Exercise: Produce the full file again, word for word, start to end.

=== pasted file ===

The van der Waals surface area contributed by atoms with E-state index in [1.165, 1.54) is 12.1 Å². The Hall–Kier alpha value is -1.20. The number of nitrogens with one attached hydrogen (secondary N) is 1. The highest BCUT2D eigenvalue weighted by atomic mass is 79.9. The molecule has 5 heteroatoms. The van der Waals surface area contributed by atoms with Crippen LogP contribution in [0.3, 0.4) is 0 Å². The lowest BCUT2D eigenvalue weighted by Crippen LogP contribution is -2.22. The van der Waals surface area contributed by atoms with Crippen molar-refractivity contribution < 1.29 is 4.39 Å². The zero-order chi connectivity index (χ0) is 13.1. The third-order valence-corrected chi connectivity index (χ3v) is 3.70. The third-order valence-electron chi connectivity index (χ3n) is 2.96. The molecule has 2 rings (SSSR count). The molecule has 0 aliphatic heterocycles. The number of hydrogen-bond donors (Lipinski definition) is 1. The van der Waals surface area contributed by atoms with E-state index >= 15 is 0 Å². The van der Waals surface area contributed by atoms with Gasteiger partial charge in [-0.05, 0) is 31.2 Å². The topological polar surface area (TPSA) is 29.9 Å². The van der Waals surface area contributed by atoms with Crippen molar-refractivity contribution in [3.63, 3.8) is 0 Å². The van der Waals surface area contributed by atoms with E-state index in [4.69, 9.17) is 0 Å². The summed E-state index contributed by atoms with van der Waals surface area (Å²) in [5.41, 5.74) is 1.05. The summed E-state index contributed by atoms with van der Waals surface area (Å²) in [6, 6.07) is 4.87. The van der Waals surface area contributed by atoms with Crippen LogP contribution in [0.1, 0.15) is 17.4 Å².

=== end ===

The van der Waals surface area contributed by atoms with E-state index in [1.165, 1.54) is 12.1 Å². The Hall–Kier alpha value is -1.20. The number of nitrogens with one attached hydrogen (secondary N) is 1. The highest BCUT2D eigenvalue weighted by atomic mass is 79.9. The molecule has 5 heteroatoms. The van der Waals surface area contributed by atoms with Crippen LogP contribution in [0.3, 0.4) is 0 Å². The lowest BCUT2D eigenvalue weighted by Crippen LogP contribution is -2.22. The van der Waals surface area contributed by atoms with Crippen molar-refractivity contribution < 1.29 is 4.39 Å². The zero-order chi connectivity index (χ0) is 13.1. The third-order valence-corrected chi connectivity index (χ3v) is 3.70. The third-order valence-electron chi connectivity index (χ3n) is 2.96. The molecule has 2 rings (SSSR count). The molecule has 0 aliphatic heterocycles. The number of hydrogen-bond donors (Lipinski definition) is 1. The van der Waals surface area contributed by atoms with E-state index >= 15 is 0 Å². The van der Waals surface area contributed by atoms with Gasteiger partial charge in [-0.05, 0) is 31.2 Å². The topological polar surface area (TPSA) is 29.9 Å². The van der Waals surface area contributed by atoms with Crippen molar-refractivity contribution in [3.63, 3.8) is 0 Å². The van der Waals surface area contributed by atoms with E-state index in [4.69, 9.17) is 0 Å². The summed E-state index contributed by atoms with van der Waals surface area (Å²) in [5.41, 5.74) is 1.05. The summed E-state index contributed by atoms with van der Waals surface area (Å²) in [6, 6.07) is 4.87. The van der Waals surface area contributed by atoms with Crippen LogP contribution in [0.1, 0.15) is 17.4 Å².